Publication
Title
Interaural and sex differences in the natural evolution of hearing levels in pre-symptomatic and symptomatic carriers of the p.Pro51Ser variant in the COCH gene
Author
Abstract
Hearing impairment constitutes a significant health problem in developed countries. If hearing loss is slowly progressive, the first signs may not be noticed in time, or remain untreated until the moment the auditory dysfunction becomes more apparent. The present study will focus on DFNA9, an autosomal dominant disorder caused by pathogenic variants in the COCH gene. Although several cross-sectional studies on this topic have been conducted, a crucial need for longitudinal research has been reported by many authors. Longitudinal trajectories of individual hearing thresholds were established as function of age and superimposed lowess curves were generated for 101 female and male carriers of the p.Pro51Ser variant. The average number of times patients have been tested was 2.49 years with a minimum of 1 year and a maximum of 4 years. In addition, interaural and sex differences were studied, as they could modify the natural evolution of the hearing function. The current study demonstrates that, both in female carriers and male carriers, the first signs of hearing decline, i.e. hearing thresholds of 20 dB HL, become apparent as early as the 3rd decade in the highest frequencies. In addition, a rapid progression of SNHL occurs between 40 and 50 years of age. Differences between male and female carriers in the progression of hearing loss are most obvious between the age of 50 and 65 years. Furthermore, interaural discrepancies also manifest from the age of 50 years onwards. High-quality prospective data on the long-term natural evolution of hearing levels offer the opportunity to identify different disease stages in each cochlea and different types of evolution. This will provide more insights in the window of opportunity for future therapeutic intervention trials.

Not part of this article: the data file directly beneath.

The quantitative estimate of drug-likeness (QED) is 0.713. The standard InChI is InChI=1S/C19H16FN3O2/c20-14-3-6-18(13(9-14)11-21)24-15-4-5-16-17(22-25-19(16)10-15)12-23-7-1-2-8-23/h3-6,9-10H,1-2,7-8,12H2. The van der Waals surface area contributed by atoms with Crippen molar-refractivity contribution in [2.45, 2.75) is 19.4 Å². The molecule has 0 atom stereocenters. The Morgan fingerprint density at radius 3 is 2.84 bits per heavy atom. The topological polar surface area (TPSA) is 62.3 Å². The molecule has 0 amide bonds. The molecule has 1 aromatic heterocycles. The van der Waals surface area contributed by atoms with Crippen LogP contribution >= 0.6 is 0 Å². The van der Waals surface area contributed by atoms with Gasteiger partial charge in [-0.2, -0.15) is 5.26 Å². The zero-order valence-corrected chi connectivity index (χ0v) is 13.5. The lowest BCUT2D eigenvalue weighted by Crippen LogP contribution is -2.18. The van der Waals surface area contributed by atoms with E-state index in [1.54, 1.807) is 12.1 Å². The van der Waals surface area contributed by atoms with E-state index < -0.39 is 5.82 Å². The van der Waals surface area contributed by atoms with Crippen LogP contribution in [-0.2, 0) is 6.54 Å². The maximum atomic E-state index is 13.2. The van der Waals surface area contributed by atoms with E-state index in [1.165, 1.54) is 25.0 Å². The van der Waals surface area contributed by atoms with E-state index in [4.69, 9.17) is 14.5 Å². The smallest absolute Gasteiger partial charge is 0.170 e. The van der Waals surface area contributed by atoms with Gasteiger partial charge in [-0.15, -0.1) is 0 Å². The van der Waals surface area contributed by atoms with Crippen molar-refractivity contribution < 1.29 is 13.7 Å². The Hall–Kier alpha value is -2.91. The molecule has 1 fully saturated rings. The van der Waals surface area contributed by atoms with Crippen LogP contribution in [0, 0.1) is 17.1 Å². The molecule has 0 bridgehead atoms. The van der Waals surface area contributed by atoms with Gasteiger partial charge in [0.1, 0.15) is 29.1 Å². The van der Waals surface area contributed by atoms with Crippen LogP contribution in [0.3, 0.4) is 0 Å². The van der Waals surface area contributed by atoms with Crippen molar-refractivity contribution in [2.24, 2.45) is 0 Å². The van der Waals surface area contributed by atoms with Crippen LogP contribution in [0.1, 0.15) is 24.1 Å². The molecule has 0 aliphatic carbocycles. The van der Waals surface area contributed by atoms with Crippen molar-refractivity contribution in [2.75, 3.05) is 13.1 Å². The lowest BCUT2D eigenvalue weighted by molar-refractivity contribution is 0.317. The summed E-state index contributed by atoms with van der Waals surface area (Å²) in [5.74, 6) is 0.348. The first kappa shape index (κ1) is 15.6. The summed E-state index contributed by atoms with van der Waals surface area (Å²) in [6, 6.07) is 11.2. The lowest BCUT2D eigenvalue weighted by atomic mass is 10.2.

Language
English
Source (journal)
Scientific reports. - London, 2011, currens
Publication
London : Nature Publishing Group , 2024
ISSN
2045-2322
DOI
10.1038/S41598-023-50583-6
Volume/pages
14 :1 (2024) , p. 1-9
Article Reference
184
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UAntwerpen
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Publications with a UAntwerp address
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Creation 08.01.2024
Last edited 09.01.2024
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